Compare any two graphics cards:
GeForce GTX 560 Ti 448 vs GeForce GTX 980M
IntroThe GeForce GTX 560 Ti 448 comes with a clock frequency of 732 MHz and a GDDR5 memory speed of 900 MHz. It also makes use of a 320-bit memory bus, and makes use of a 40 nm design. It is comprised of 448 SPUs, 56 TAUs, and 40 Raster Operation Units.
Compare those specifications to the GeForce GTX 980M, which comes with core clock speeds of 1038 MHz on the GPU, and 1000 MHz on the 4096 MB of GDDR5 memory. It features 1536 SPUs as well as 96 Texture Address Units and 64 Rasterization Operator Units.
BenchmarksThese are real-world performance benchmarks that were submitted by Hardware Compare users. The scores seen here are the average of all benchmarks submitted for each respective test and hardware.
3DMark Fire Strike Graphics Score
Power Usage and Theoretical Benchmarks
Power Consumption (Max TDP)
Theoretically, the GeForce GTX 560 Ti 448 should be a bit faster than the GeForce GTX 980M overall. (explain)
Texel RateThe GeForce GTX 980M should be a lot (more or less 143%) better at texture filtering than the GeForce GTX 560 Ti 448. (explain)
Pixel RateThe GeForce GTX 980M will be quite a bit (approximately 127%) faster with regards to anti-aliasing than the GeForce GTX 560 Ti 448, and will be able to handle higher resolutions while still performing well. (explain)
Please note that the above 'benchmarks' are all just theoretical - the results were calculated based on the card's specifications, and real-world performance may (and probably will) vary at least a bit.
Please note that the price comparisons are based on search keywords - sometimes it might show cards with very similar names that are not exactly the same as the one chosen in the comparison. We do try to filter out the wrong results as best we can, though.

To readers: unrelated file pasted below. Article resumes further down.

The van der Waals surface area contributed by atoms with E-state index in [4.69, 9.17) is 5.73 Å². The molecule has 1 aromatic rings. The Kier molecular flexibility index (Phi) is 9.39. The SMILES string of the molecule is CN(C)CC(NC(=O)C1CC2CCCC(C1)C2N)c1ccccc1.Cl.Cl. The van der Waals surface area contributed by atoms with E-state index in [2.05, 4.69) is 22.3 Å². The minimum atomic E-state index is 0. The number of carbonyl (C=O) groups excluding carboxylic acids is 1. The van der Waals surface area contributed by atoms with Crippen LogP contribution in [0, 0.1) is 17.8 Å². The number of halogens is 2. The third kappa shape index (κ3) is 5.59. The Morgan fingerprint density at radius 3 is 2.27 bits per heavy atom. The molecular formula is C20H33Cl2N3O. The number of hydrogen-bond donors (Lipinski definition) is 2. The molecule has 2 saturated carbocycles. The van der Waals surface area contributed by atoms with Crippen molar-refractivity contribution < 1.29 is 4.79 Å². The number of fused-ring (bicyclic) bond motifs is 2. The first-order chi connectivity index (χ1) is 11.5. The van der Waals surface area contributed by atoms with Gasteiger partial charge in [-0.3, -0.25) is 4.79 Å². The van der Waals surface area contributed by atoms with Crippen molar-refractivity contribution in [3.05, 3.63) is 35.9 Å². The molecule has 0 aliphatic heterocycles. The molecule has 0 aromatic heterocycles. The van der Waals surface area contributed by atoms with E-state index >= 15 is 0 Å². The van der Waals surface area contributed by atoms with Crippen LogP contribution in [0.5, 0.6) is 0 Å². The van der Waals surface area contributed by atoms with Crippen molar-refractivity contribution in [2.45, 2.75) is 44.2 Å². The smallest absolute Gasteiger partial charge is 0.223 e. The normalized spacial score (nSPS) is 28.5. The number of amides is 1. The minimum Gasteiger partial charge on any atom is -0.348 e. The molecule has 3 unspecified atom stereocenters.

Memory Bandwidth: Memory bandwidth is the maximum amount of data (measured in megabytes per second) that can be transported past the external memory interface in a second. It is worked out by multiplying the interface width by its memory speed. If the card has DDR type memory, it must be multiplied by 2 once again. If DDR5, multiply by 4 instead. The better the memory bandwidth, the better the card will be in general. It especially helps with anti-aliasing, HDR and higher screen resolutions.
Texel Rate: Texel rate is the maximum amount of texture map elements (texels) that are applied in one second. This figure is worked out by multiplying the total amount of texture units by the core clock speed of the chip. The higher this number, the better the video card will be at texture filtering (anisotropic filtering - AF). It is measured in millions of texels processed per second.
Pixel Rate: Pixel rate is the maximum number of pixels the graphics card could possibly write to its local memory in one second - measured in millions of pixels per second. The figure is worked out by multiplying the amount of Raster Operations Pipelines by the the core speed of the card. ROPs (Raster Operations Pipelines - aka Render Output Units) are responsible for outputting the pixels (image) to the screen. The actual pixel output rate is also dependant on lots of other factors, especially the memory bandwidth of the card - the lower the bandwidth is, the lower the potential to reach the maximum fill rate.